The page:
Last week, the Massachusetts Supreme Judicial Court upheld a $3.35 million jury verdict against Otis Elevator Company for an injury to a four-year old boy caused by a defective escalator that bore Otis Elevator’s name but that was in fact manufactured by an independent Chinese company, China Tianjin Otis Elevator Company, Ltd. (CTOEC). The case is an important decision that adopts part of the “apparent manufacturer” doctrine from the Restatement (Third) of Torts: Product Liability. (The Restatements are publications put out by the American Law Institute, an influential body of legal scholars; the Restatements attempt to summarize existing law and, sometimes, will suggest more progressive approaches for the law to develop.)
The boy was visiting his grandparents in China when his hand became trapped between the escalator skirt panel and the step tread. His hand was nearly severed mid-palm and he has suffered a permanent thirty-one percent whole-body impairment as a result.
Otis argued that it could not be held legally responsible for the defective escalator because, although the escalator bore its name and trademark, it never sold anything; it simply licensed its name and trademark to the Chinese company for the Chinese company to use in elevators it sold and provided some technical support. Otis insisted that product liability law requires it to be a seller at some point in time in order for it to be held liable for a defective product.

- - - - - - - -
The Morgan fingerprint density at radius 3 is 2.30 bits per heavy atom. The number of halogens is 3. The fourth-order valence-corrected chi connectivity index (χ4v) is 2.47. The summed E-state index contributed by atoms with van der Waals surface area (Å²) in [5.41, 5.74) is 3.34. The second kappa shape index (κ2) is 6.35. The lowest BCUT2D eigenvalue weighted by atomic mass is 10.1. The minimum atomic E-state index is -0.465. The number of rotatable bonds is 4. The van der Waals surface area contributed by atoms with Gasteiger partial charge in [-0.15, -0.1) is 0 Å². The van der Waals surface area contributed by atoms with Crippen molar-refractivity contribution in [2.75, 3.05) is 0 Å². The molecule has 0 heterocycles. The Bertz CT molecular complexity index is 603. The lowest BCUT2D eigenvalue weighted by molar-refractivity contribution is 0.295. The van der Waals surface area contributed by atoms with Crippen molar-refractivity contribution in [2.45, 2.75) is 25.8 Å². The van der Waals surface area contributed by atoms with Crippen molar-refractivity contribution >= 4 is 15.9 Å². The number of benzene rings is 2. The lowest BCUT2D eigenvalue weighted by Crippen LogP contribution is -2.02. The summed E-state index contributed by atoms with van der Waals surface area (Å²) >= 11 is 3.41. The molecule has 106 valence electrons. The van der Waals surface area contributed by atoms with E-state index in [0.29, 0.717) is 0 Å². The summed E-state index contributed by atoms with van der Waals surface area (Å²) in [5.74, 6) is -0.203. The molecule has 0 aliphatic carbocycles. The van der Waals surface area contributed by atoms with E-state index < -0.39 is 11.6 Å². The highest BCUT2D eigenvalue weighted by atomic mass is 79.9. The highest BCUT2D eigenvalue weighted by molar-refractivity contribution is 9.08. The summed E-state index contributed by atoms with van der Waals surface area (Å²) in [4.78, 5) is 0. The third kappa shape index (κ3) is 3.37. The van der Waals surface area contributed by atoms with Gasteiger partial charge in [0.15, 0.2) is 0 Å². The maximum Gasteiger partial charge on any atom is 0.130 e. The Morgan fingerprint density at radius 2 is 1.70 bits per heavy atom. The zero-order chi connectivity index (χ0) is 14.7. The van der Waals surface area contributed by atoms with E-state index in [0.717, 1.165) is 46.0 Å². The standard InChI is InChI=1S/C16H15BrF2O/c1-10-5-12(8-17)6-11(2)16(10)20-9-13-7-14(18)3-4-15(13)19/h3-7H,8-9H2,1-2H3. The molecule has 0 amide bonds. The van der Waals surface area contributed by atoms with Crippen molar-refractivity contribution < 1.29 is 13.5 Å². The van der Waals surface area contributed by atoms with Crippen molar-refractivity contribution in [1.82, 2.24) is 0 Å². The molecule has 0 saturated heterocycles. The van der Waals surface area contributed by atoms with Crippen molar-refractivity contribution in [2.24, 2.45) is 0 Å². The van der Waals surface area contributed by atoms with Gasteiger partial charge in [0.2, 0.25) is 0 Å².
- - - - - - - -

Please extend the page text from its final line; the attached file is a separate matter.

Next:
The Supreme Judicial Court rejected Otis’ arguments and agreed with Judge Lemire, the trial judge, who told the jury that the fact Otis need not have actually sold or manufactured the defective product in question, so long as it allowed the escalators to be sold bearing Otis’ trademark.
You can read the case here: Lou v. Otis Elevator Co.
This blog is maintained by the Boston product liability lawyers at The Law Office of Alan H. Crede, P.C. It does not contain legal advice nor should you construe it as offering legal advice relative to any personal injury claims that you may have.